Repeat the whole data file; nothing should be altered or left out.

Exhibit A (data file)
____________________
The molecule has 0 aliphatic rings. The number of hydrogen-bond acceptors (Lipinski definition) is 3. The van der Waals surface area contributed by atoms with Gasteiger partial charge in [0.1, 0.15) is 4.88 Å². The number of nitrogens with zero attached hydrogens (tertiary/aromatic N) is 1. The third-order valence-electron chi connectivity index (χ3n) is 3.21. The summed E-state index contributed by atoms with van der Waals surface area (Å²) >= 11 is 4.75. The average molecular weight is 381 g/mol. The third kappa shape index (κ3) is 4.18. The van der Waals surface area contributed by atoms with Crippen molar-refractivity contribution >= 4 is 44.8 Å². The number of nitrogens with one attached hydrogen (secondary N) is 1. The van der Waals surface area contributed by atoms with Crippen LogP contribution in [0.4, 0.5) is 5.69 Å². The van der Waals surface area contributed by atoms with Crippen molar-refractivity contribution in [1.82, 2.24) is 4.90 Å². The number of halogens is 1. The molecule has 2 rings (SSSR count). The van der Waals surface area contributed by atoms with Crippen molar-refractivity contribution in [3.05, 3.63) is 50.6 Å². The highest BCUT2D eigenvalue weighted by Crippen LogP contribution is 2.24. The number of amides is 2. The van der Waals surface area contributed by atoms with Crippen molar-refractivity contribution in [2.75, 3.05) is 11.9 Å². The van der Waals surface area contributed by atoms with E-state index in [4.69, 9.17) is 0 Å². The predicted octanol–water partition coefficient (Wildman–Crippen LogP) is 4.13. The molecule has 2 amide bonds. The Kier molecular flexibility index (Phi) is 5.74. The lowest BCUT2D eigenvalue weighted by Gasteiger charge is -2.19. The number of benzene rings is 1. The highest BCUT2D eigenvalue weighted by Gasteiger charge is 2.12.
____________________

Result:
The molecule has 0 aliphatic rings. The number of hydrogen-bond acceptors (Lipinski definition) is 3. The van der Waals surface area contributed by atoms with Gasteiger partial charge in [0.1, 0.15) is 4.88 Å². The number of nitrogens with zero attached hydrogens (tertiary/aromatic N) is 1. The third-order valence-electron chi connectivity index (χ3n) is 3.21. The summed E-state index contributed by atoms with van der Waals surface area (Å²) >= 11 is 4.75. The average molecular weight is 381 g/mol. The third kappa shape index (κ3) is 4.18. The van der Waals surface area contributed by atoms with Crippen molar-refractivity contribution >= 4 is 44.8 Å². The number of nitrogens with one attached hydrogen (secondary N) is 1. The van der Waals surface area contributed by atoms with Crippen LogP contribution in [0.4, 0.5) is 5.69 Å². The van der Waals surface area contributed by atoms with Crippen molar-refractivity contribution in [1.82, 2.24) is 4.90 Å². The number of halogens is 1. The molecule has 2 rings (SSSR count). The van der Waals surface area contributed by atoms with Crippen molar-refractivity contribution in [3.05, 3.63) is 50.6 Å². The highest BCUT2D eigenvalue weighted by Crippen LogP contribution is 2.24. The number of amides is 2. The van der Waals surface area contributed by atoms with Crippen molar-refractivity contribution in [2.75, 3.05) is 11.9 Å². The van der Waals surface area contributed by atoms with E-state index in [4.69, 9.17) is 0 Å². The predicted octanol–water partition coefficient (Wildman–Crippen LogP) is 4.13. The molecule has 2 amide bonds. The Kier molecular flexibility index (Phi) is 5.74. The lowest BCUT2D eigenvalue weighted by Gasteiger charge is -2.19. The number of benzene rings is 1. The highest BCUT2D eigenvalue weighted by Gasteiger charge is 2.12.